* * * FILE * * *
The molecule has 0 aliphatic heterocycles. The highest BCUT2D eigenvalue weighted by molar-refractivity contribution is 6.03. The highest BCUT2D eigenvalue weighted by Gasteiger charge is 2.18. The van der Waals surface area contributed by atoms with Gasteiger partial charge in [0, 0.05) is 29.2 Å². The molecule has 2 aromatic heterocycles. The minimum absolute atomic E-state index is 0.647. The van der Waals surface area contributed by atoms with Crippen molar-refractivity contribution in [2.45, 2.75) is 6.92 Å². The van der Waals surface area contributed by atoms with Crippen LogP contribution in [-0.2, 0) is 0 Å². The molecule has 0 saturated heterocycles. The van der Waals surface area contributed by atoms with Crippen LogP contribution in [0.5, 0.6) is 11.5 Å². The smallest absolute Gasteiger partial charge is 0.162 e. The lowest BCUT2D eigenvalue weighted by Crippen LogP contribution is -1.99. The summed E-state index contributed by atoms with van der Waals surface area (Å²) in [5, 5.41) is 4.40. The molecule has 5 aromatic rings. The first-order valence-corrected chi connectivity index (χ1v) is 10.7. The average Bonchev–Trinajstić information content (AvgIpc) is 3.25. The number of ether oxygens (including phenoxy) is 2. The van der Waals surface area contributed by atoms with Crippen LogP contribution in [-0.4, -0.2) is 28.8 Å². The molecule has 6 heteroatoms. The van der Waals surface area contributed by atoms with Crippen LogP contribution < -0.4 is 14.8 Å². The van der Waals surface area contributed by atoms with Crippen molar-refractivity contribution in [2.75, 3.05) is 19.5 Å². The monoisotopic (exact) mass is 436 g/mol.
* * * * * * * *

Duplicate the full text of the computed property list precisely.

The molecule has 0 aliphatic heterocycles. The highest BCUT2D eigenvalue weighted by molar-refractivity contribution is 6.03. The highest BCUT2D eigenvalue weighted by Gasteiger charge is 2.18. The van der Waals surface area contributed by atoms with Gasteiger partial charge in [0, 0.05) is 29.2 Å². The molecule has 2 aromatic heterocycles. The minimum absolute atomic E-state index is 0.647. The van der Waals surface area contributed by atoms with Crippen molar-refractivity contribution in [2.45, 2.75) is 6.92 Å². The van der Waals surface area contributed by atoms with Crippen LogP contribution in [-0.2, 0) is 0 Å². The molecule has 0 saturated heterocycles. The van der Waals surface area contributed by atoms with Crippen LogP contribution in [0.5, 0.6) is 11.5 Å². The smallest absolute Gasteiger partial charge is 0.162 e. The lowest BCUT2D eigenvalue weighted by Crippen LogP contribution is -1.99. The summed E-state index contributed by atoms with van der Waals surface area (Å²) in [5, 5.41) is 4.40. The molecule has 5 aromatic rings. The first-order valence-corrected chi connectivity index (χ1v) is 10.7. The average Bonchev–Trinajstić information content (AvgIpc) is 3.25. The number of ether oxygens (including phenoxy) is 2. The van der Waals surface area contributed by atoms with Crippen LogP contribution in [-0.4, -0.2) is 28.8 Å². The molecule has 6 heteroatoms. The van der Waals surface area contributed by atoms with Crippen LogP contribution < -0.4 is 14.8 Å². The van der Waals surface area contributed by atoms with Crippen molar-refractivity contribution in [2.75, 3.05) is 19.5 Å². The monoisotopic (exact) mass is 436 g/mol.